An Unwelcome Sign of Spring: Ticks and Lyme Disease


As spring turns Pennsylvania’s fields and forests lush and green—and outdoors enthusiasts go hiking, mountain biking, trout fishing, gobbler hunting, camping, canoeing, kayaking, and more—they will be greeted by sun and fun and at least one dangerous pest: blacklegged ticks.

Commonly called "deer" ticks, these carriers of the bacteria that cause Lyme disease are a lot more common around the state than they used to be.

Lyme disease is a disorder that can cause a variety of symptoms, including a bull’s-eye-like rash, fever, stiff neck, muscle aches, and headaches. Left untreated, victims can suffer facial palsy, arthritis, and even paralysis. It normally is treated with antibiotics, but if not caught early, recovery can be slow and difficult.

Ticks in the nymphal (immature) stages are active in May, June, and July. Nymphs will attach to mice, chipmunks, birds, and other small animals. Adults typically attach to white-tailed deer or other large mammals. While awaiting a suitable host, the ticks usually are found on leaf litter or low branches in brushy, wooded areas.

"The larval and nymphal stages of the tick are no bigger than a pinhead," warns Steven Jacobs, senior extension associate in entomology. "Adult ticks are only slightly larger. Ticks most often transmit Lyme disease to humans during the nymphal stages, probably because nymphs are so small they go unnoticed on a person’s body."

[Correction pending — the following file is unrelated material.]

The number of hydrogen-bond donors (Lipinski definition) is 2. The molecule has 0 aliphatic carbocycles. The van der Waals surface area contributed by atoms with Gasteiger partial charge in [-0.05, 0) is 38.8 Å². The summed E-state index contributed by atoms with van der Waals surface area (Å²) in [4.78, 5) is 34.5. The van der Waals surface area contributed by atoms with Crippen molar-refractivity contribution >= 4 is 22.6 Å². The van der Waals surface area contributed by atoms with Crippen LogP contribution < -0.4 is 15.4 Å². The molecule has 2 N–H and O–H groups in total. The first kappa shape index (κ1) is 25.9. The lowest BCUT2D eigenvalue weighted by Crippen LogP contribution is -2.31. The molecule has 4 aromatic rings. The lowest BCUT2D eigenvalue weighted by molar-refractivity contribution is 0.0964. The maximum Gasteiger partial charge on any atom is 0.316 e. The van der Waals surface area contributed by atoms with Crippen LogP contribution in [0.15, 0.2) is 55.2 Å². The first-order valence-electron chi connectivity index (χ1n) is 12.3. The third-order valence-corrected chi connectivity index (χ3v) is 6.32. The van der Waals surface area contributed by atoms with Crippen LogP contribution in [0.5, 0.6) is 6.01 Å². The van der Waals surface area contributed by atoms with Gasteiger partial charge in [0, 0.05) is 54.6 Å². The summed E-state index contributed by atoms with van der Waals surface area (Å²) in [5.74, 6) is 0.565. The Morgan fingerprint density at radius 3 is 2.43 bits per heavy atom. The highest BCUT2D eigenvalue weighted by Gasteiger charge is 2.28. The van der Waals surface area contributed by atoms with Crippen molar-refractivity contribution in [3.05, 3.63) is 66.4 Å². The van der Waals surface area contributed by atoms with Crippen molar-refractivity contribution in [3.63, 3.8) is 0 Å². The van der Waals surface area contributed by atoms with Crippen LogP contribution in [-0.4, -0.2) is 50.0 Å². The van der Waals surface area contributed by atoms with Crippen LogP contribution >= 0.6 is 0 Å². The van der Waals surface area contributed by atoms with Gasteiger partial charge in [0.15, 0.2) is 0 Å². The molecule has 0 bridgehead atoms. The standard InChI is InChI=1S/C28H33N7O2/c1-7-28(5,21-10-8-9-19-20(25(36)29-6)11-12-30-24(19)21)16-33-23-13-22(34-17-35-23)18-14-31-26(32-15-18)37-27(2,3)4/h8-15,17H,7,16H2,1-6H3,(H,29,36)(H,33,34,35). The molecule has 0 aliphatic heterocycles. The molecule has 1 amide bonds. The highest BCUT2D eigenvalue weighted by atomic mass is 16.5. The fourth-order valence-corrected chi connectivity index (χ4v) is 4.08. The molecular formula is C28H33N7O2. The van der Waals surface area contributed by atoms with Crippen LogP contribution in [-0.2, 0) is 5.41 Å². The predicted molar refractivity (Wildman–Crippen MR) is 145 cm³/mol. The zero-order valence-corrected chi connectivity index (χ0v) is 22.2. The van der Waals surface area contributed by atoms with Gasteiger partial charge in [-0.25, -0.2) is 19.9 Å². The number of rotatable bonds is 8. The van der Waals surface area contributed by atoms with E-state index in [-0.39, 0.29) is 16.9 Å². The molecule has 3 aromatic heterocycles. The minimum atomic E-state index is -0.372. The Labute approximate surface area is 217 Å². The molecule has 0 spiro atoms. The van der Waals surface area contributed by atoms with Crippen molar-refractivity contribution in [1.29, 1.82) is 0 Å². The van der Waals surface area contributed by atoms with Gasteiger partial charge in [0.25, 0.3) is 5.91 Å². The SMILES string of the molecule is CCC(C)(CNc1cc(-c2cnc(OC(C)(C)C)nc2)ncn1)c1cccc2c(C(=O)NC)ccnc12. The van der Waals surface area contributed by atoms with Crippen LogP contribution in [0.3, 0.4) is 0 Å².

As a result, the nymphs typically have time to feed and transmit the infection — ticks need to feed for 24 to 36 hours to transmit Lyme disease.

So Jacobs recommends avoiding tick-infested areas such as woods with a high deer population, especially in May, June, and July when the nymphs are active. And he urges those who do go afield to take the following precautions when they are going to be in brushy areas:

  • Wear light-colored clothing so ticks can be spotted more easily.

  • Tuck pant legs into socks or boots and shirt into pants.

  • Spray insect repellent containing DEET on clothes and on exposed skin other than the face, or treat clothes (especially pants, socks, and shoes) with permethrin, which kills ticks on contact.

"Also, know the signs of Lyme disease and see your doctor if symptoms develop," Jacobs says. "If a tick is found attached to a person, it should be removed by carefully grasping it with tweezers as close to the skin as possible and pulling straight back with a slow, steady force. Avoid crushing the tick’s body."

Jeff Mulhollem